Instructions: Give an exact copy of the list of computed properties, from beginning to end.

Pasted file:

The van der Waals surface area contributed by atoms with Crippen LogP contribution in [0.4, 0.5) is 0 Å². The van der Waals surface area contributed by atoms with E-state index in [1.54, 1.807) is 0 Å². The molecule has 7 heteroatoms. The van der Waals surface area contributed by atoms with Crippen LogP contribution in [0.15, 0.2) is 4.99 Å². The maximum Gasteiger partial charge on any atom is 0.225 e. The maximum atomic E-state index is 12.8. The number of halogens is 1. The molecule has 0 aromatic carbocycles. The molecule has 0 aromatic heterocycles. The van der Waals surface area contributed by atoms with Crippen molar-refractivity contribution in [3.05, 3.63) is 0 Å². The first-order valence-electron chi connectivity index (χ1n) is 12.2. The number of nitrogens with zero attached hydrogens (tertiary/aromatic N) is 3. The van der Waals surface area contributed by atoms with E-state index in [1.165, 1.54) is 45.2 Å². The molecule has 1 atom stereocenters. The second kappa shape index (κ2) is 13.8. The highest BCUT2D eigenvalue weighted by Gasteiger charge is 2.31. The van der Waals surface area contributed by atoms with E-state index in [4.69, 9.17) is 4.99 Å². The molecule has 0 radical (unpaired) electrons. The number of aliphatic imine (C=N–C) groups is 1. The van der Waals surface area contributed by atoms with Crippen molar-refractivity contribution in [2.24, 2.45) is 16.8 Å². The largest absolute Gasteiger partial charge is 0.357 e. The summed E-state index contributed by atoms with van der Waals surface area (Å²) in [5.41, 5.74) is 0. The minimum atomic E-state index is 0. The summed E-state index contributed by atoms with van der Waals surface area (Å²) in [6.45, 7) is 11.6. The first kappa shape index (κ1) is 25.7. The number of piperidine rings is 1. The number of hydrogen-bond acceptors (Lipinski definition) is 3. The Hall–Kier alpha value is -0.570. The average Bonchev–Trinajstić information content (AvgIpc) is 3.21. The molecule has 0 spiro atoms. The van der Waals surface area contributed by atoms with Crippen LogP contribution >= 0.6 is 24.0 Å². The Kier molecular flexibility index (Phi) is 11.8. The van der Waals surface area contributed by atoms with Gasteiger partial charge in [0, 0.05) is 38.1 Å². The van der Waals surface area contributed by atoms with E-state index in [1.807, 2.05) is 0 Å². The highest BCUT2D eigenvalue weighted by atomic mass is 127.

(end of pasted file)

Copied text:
The van der Waals surface area contributed by atoms with Crippen LogP contribution in [0.4, 0.5) is 0 Å². The van der Waals surface area contributed by atoms with E-state index in [1.54, 1.807) is 0 Å². The molecule has 7 heteroatoms. The van der Waals surface area contributed by atoms with Crippen LogP contribution in [0.15, 0.2) is 4.99 Å². The maximum Gasteiger partial charge on any atom is 0.225 e. The maximum atomic E-state index is 12.8. The number of halogens is 1. The molecule has 0 aromatic carbocycles. The molecule has 0 aromatic heterocycles. The van der Waals surface area contributed by atoms with Crippen molar-refractivity contribution in [3.05, 3.63) is 0 Å². The first-order valence-electron chi connectivity index (χ1n) is 12.2. The number of nitrogens with zero attached hydrogens (tertiary/aromatic N) is 3. The van der Waals surface area contributed by atoms with E-state index in [1.165, 1.54) is 45.2 Å². The molecule has 1 atom stereocenters. The second kappa shape index (κ2) is 13.8. The highest BCUT2D eigenvalue weighted by Gasteiger charge is 2.31. The van der Waals surface area contributed by atoms with E-state index in [4.69, 9.17) is 4.99 Å². The molecule has 0 radical (unpaired) electrons. The number of aliphatic imine (C=N–C) groups is 1. The van der Waals surface area contributed by atoms with Crippen molar-refractivity contribution in [2.24, 2.45) is 16.8 Å². The largest absolute Gasteiger partial charge is 0.357 e. The summed E-state index contributed by atoms with van der Waals surface area (Å²) in [5.41, 5.74) is 0. The minimum atomic E-state index is 0. The summed E-state index contributed by atoms with van der Waals surface area (Å²) in [6.45, 7) is 11.6. The first kappa shape index (κ1) is 25.7. The number of piperidine rings is 1. The number of hydrogen-bond acceptors (Lipinski definition) is 3. The Hall–Kier alpha value is -0.570. The average Bonchev–Trinajstić information content (AvgIpc) is 3.21. The molecule has 0 spiro atoms. The van der Waals surface area contributed by atoms with Crippen LogP contribution >= 0.6 is 24.0 Å². The Kier molecular flexibility index (Phi) is 11.8. The van der Waals surface area contributed by atoms with Gasteiger partial charge in [0, 0.05) is 38.1 Å². The van der Waals surface area contributed by atoms with E-state index in [1.807, 2.05) is 0 Å². The highest BCUT2D eigenvalue weighted by atomic mass is 127.